If you’ve been involved in a car or truck accident, you may wonder why you’re hurting, even though your car wasn’t significantly damaged. The vehicle damage might have even been so slight that you could drive your car home, yet you were forced to seek a doctor’s care for the pain, and you find yourself unable to complete your daily activities in the same way you did before the crash.
Contrary to what you might assume (and what your car insurance carrier will likely assert), the seriousness of your injuries after a wreck isn’t always directly tied to the amount of damage your car sustained in the accident. While research on the effects of low-speed and low-damage crashes is difficult, since human models do not have the same recoil reactions as living people, the medical evidence shows that whiplash reactions can occur even at speeds as low as 25 mph. When you’re hit in the rear bumper, it may appear that little damage has come to the car. However, the bumper is not designed to protect a car’s occupants, only to prevent property damage. The National Highway Traffic Safety Administration’s safety regulations state that car bumpers are “not a safety feature intended to prevent or mitigate serious injury severity to occupants in the passenger cars.”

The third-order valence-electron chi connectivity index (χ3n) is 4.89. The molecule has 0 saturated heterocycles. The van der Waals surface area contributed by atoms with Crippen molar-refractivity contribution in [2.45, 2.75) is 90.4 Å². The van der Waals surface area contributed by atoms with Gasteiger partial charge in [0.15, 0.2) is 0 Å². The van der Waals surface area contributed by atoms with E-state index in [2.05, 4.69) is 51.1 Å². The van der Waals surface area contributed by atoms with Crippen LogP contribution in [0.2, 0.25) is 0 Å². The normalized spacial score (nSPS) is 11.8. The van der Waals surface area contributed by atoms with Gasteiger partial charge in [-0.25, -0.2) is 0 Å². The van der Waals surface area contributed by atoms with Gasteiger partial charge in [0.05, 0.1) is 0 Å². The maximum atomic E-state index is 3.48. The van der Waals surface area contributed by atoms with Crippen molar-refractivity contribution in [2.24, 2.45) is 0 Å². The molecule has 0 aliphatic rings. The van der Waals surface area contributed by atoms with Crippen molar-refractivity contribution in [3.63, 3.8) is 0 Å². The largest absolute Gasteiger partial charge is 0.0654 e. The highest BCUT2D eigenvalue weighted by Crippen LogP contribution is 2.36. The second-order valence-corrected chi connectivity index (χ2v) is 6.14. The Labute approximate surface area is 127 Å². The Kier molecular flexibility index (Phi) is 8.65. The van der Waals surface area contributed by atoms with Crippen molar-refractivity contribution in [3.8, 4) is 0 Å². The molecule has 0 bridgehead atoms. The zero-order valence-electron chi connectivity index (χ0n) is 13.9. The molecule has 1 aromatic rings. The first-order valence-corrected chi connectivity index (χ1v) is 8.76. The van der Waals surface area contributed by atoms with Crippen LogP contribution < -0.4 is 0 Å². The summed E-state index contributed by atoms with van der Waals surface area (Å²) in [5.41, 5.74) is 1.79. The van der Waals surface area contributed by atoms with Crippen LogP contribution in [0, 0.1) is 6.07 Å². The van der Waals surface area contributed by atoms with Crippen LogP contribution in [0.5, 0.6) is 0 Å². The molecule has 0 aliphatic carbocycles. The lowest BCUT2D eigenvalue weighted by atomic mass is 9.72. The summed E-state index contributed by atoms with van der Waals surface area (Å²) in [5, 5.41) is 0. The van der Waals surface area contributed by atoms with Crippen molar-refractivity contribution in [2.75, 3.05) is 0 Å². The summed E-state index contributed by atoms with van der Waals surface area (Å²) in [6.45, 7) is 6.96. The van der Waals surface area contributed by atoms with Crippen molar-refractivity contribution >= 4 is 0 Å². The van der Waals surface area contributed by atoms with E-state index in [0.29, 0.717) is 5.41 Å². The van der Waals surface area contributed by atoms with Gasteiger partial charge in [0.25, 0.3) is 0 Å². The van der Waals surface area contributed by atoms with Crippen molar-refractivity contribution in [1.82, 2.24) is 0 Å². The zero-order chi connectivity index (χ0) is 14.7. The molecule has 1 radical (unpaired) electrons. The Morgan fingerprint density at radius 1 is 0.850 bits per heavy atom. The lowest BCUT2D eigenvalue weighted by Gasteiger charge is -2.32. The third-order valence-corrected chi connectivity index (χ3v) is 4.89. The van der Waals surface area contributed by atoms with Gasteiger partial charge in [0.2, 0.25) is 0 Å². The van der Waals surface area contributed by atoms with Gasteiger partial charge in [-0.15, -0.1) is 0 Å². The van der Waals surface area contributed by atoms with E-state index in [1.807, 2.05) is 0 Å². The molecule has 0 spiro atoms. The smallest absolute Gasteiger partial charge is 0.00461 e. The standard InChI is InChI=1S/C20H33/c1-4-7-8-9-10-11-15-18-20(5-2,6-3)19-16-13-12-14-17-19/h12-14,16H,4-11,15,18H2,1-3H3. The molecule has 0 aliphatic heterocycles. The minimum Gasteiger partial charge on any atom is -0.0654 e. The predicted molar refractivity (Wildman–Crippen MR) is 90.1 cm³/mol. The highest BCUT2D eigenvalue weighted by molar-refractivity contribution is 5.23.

Insurance companies routinely deny claims for bodily injury out of hand where property damage is low, going so far as to use dubious biomechanics experts who argue that passenger injury where a car is not seriously damaged isn’t possible. A skilled attorney will be able to discredit this testimony with superior scientific support into crash mechanics, as well as testimony from medical professionals on the victim’s mobility and health after the accident, as compared to before the accident.
If you have been in a New York car accident and believe you’re entitled to compensation for your medical expenses, contact the compassionate Hudson Valley personal injury lawyers at Basch & Keegan for a free consultation.